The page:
Dogs with bad manners

Dogs in flight. Click for source.

(So, I couldn’t find a photo illustrating dogs with bad manners. These two are just REALLY excited to go outside…)

On Tuesday, I read the article “He Just Wants to Say ‘Hi’!” by Suzanne Clothier, who wrote one of my favorite books about human-dog relationships. Clothier’s basic premise is that we, as dog guardians, often misinterpret canine behavior and are frequently slow to recognize dogs with bad manners–especially if it’s our dog who is the rude one.

As Clothier says:

It never fails to amaze me how willing humans are to excuse and rationalize a dog’s rude behavior instead of teaching them good manners. Part of developing appropriate social behavior is learning that no matter how excited you may be, there are other folks in the world and certain basic rules of politeness still apply no matter how excited you may be.

I realized I had totally seen this in action when I was walking Bo at the park some months ago–and I was definitely the one at fault. While we were walking in the park, we passed a big cluster of dogs on leashes with their people. Bo happily bounded up to the group and was wagging all over the place. A woman with a pair of greyhounds walked over to let her dogs join the circle. Bo went over to greet the pair, and the senior male greyhound growled and snapped at him. His woman instantly jerked the dog’s collar and reprimanded him, saying to me, apologetically, “Sorry, he’s just a grumpy old man.”

But after reading Clothier’s article, I realized that I was the one who should have been apologizing. The old grey was just trying to teach the over-exuberant Bo some manners. Instead, we humans interpreted the greyhound as reacting “aggressively,” where it was Bo who was at fault. Bo listened closely to the greyhound’s reprimand, however, and immediately backed off. It was just us humans who didn’t understand what was going on. I wish I could see that woman again and tell her that her genteel old boy wasn’t the one to be scolded.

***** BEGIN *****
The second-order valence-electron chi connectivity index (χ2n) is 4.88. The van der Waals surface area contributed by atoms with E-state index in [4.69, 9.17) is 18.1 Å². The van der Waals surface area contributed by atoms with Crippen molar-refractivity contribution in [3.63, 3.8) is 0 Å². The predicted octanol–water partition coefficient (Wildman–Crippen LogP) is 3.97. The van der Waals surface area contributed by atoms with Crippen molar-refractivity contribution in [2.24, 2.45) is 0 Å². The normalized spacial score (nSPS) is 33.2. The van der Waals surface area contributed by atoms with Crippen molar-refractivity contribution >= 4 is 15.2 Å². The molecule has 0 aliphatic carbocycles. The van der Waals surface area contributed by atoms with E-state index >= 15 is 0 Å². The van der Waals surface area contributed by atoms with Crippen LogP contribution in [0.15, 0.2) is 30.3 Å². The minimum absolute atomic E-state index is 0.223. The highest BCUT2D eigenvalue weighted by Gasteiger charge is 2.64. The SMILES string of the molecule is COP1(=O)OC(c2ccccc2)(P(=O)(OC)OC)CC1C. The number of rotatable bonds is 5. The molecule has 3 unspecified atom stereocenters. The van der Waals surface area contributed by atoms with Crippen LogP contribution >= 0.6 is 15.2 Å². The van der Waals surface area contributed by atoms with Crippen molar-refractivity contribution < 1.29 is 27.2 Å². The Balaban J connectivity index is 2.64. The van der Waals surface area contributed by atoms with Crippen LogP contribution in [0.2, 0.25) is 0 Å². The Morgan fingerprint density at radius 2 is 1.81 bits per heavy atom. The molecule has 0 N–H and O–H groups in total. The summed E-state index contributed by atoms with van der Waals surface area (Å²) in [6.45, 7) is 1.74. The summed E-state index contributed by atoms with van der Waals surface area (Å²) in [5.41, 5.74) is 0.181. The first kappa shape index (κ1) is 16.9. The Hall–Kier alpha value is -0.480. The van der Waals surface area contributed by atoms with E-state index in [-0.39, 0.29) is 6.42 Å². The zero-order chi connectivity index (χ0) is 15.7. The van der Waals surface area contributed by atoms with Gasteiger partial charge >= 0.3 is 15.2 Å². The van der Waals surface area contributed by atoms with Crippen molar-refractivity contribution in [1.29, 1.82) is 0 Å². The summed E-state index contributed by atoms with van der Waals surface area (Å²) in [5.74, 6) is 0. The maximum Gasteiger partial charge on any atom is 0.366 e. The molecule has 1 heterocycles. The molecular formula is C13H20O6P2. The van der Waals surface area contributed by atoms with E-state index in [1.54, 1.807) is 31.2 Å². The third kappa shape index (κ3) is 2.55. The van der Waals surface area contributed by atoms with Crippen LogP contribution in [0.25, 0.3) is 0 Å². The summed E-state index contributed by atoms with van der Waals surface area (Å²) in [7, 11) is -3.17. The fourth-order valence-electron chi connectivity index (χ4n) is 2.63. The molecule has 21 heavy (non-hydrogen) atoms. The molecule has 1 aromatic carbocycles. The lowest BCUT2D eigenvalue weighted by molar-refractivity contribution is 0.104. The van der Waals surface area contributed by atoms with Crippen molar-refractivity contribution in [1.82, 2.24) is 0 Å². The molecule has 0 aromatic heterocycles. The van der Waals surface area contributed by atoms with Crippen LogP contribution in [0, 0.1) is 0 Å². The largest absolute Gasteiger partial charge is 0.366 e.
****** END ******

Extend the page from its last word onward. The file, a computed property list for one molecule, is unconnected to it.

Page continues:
Clothier suggests that we need to pay more careful attention to the ways that our dogs interact with other dogs. We should be able to recognize when our own dogs are being rude AND when other dogs are approaching our own with impoliteness. While we can’t control other people’s dogs, we can be advocates for our own–and that sometimes involves physical action. Clothier writes:

I encourage handlers to be quite active in protecting their dog – whether that means quietly walking away to a safer area, or, when that’s not possible, literally stepping in physically to present the first line of defense. Stepping in between two dogs is a classic act of leadership. Dogs do it with other dogs all the time, so this same gesture coming from a human leader is understood and appreciated.

This simple act of stepping between an approaching rude dog can do a lot to defuse the situation, if you know your dog isn’t one to tolerate impoliteness. Finally, as she says, we have to remember that we are responsible for our dogs and we cannot expect perfection:

We cannot expect our dogs to be saints – at least not until we can rise to that level of tolerance ourselves. And that’s unlikely to happen any time soon. We can expect our dogs to be tolerant to the degree that we educate them, socialize them and protect them – with respect to their individual needs and boundaries.

I’m glad I read Clothier’s article and glad to have had my eyes opened to a particular aspect of canine behavior that I had previously misinterpreted.

How about you? How does your dog handle rudeness? Do you feel like you’re able to detect when your dog is being the impolite one? How do you defuse building tension between dogs?

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